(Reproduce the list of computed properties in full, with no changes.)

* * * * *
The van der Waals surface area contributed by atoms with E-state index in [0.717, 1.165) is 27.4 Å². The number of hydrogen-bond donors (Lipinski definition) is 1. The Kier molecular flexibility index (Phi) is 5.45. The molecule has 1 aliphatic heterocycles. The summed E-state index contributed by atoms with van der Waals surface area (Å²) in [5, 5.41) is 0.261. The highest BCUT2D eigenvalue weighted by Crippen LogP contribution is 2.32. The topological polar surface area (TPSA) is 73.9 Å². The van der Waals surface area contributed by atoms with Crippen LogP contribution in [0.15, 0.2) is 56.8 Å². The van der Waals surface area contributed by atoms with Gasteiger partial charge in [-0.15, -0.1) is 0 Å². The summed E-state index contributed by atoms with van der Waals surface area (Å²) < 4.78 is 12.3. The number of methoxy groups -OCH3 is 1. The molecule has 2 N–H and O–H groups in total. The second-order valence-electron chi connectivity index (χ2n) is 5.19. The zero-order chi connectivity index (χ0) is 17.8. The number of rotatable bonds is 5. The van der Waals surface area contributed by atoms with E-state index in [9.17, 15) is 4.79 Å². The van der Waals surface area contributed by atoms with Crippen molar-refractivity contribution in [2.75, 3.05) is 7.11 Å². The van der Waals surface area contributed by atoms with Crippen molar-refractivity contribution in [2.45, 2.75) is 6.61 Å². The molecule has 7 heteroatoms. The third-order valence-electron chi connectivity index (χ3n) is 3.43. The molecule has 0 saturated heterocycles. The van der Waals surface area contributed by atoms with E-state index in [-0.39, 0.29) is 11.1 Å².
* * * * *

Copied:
The van der Waals surface area contributed by atoms with E-state index in [0.717, 1.165) is 27.4 Å². The number of hydrogen-bond donors (Lipinski definition) is 1. The Kier molecular flexibility index (Phi) is 5.45. The molecule has 1 aliphatic heterocycles. The summed E-state index contributed by atoms with van der Waals surface area (Å²) in [5, 5.41) is 0.261. The highest BCUT2D eigenvalue weighted by Crippen LogP contribution is 2.32. The topological polar surface area (TPSA) is 73.9 Å². The van der Waals surface area contributed by atoms with Crippen LogP contribution in [0.15, 0.2) is 56.8 Å². The van der Waals surface area contributed by atoms with Gasteiger partial charge in [-0.15, -0.1) is 0 Å². The summed E-state index contributed by atoms with van der Waals surface area (Å²) < 4.78 is 12.3. The number of methoxy groups -OCH3 is 1. The molecule has 2 N–H and O–H groups in total. The second-order valence-electron chi connectivity index (χ2n) is 5.19. The zero-order chi connectivity index (χ0) is 17.8. The number of rotatable bonds is 5. The van der Waals surface area contributed by atoms with E-state index in [9.17, 15) is 4.79 Å². The van der Waals surface area contributed by atoms with Crippen molar-refractivity contribution in [2.75, 3.05) is 7.11 Å². The van der Waals surface area contributed by atoms with Crippen molar-refractivity contribution in [2.45, 2.75) is 6.61 Å². The molecule has 7 heteroatoms. The third-order valence-electron chi connectivity index (χ3n) is 3.43. The molecule has 0 saturated heterocycles. The van der Waals surface area contributed by atoms with E-state index in [-0.39, 0.29) is 11.1 Å².